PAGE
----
Sunday, May 13, 2001

Catching Up


Greenhornes gain more fans on tour

By Larry Nager
The Cincinnati Enquirer

        The bookings are getting better and the crowds are getting bigger for Cincinnati garage-rock kings the Greenhornes.

        “It's been good. People are coming out and dancing,” says drummer Patrick Keeler.

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On the road with the Greenhornes
Oct. 29, 2000
        The band is featured in the May 11 Entertainment Weekly in an article on the garage-rock revival. Steve Van Zandt, of the E Street Band and The Sopranos, has presented the Greenhornes at the Underground Garage Saturdays concert series he co-promotes at Manhattan's Village Underground.

        The gig has resulted in a lot of publicity for the quintet.

        “It's a grassroots thing,” says Todd Abramson, owner of Telstar Records, the New Jersey label that released the group's second CD, The Greenhornes.

        “I've been getting more press requests. On this tour (a recent Midwest jaunt), they've been getting some pretty strong press coverage in the dailies and weeklies.”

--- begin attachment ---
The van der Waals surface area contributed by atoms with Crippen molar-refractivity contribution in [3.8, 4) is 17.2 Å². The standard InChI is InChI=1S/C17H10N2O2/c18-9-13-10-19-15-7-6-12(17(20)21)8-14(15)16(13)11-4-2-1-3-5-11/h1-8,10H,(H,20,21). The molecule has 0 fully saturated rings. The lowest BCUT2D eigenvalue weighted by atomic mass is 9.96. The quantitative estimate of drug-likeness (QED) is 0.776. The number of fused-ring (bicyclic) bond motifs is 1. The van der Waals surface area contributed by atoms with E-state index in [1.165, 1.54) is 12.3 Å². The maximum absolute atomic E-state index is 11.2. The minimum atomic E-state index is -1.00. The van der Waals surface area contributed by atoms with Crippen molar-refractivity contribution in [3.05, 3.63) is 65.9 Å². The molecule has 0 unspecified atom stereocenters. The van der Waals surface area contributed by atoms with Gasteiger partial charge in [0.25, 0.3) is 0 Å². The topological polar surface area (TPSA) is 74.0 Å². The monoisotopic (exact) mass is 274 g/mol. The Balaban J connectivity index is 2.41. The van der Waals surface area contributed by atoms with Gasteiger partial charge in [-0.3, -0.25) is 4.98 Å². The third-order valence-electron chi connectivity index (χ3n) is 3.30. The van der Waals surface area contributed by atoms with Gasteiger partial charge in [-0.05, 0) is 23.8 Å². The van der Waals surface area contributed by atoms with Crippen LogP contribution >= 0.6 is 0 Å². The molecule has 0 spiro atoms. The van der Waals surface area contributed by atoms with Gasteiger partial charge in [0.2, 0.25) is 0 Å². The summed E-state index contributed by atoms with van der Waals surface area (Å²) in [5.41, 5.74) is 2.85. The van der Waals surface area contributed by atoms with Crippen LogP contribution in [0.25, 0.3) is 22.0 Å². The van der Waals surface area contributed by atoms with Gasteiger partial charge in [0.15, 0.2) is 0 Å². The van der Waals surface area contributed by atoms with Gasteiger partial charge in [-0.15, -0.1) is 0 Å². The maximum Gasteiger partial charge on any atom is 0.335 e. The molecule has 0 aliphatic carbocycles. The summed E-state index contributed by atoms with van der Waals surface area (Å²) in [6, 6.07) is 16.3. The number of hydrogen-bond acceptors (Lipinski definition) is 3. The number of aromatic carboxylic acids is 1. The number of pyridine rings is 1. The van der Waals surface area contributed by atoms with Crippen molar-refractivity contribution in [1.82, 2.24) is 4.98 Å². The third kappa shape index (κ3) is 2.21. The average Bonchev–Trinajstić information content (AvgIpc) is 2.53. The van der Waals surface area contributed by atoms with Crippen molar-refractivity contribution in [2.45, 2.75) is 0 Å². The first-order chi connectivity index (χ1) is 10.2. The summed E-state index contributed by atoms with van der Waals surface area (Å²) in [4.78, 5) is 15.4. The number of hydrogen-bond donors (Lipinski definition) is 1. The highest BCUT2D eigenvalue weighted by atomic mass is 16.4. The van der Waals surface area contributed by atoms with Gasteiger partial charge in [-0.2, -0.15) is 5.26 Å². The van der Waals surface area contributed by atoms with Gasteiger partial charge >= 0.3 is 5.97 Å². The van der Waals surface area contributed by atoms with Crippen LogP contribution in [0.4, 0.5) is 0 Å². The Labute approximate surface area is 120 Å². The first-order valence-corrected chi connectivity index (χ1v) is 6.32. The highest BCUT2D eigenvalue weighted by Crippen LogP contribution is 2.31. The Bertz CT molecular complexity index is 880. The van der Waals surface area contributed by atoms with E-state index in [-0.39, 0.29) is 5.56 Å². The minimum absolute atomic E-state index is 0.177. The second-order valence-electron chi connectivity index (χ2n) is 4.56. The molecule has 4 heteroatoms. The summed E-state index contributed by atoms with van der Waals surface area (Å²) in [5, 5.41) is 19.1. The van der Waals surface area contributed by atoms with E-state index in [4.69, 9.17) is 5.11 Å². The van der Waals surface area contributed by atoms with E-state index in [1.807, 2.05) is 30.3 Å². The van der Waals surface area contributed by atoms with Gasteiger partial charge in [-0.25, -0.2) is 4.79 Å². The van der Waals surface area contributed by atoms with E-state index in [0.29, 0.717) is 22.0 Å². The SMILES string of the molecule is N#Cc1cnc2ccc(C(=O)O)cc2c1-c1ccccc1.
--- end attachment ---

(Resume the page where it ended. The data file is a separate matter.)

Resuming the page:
He's noticing increased interest among fans as well. At a record fair held last weekend by his area's community radio station, WFMU, “a lot of people were picking up the Greenhornes CD or LP and saying, "I've heard of them, they were in Entertainment Weekly.' To some people, it gives the band a little more validity.”

        But no more money, at least so far, Mr. Keeler says.

        “I don't think people know there are five of us,” he says with a laugh, “$100 isn't much split five ways.”

        Despite the recent attention, all five have kept their day jobs. “We're gonna do a Greenhornes benefit,” jokes Mr. Keeler, who tends bar at the Comet in Northside when he's not on the road.

        But the money is usually the last thing to come in the music business. The EW publicity is sure to help, but for now, the Greenhornes continue to build a national name the old-fashioned way — one gig at a time.

        “The major markets are changing,” says Mr. Keeler. “This last tour, we had a good Chicago show, which we've never had. The club sold out and we sold a lot of records.

        “It's just been such a slow progression,” he says. “I just hope it keeps on going. It's kind of where I want to be.”

       



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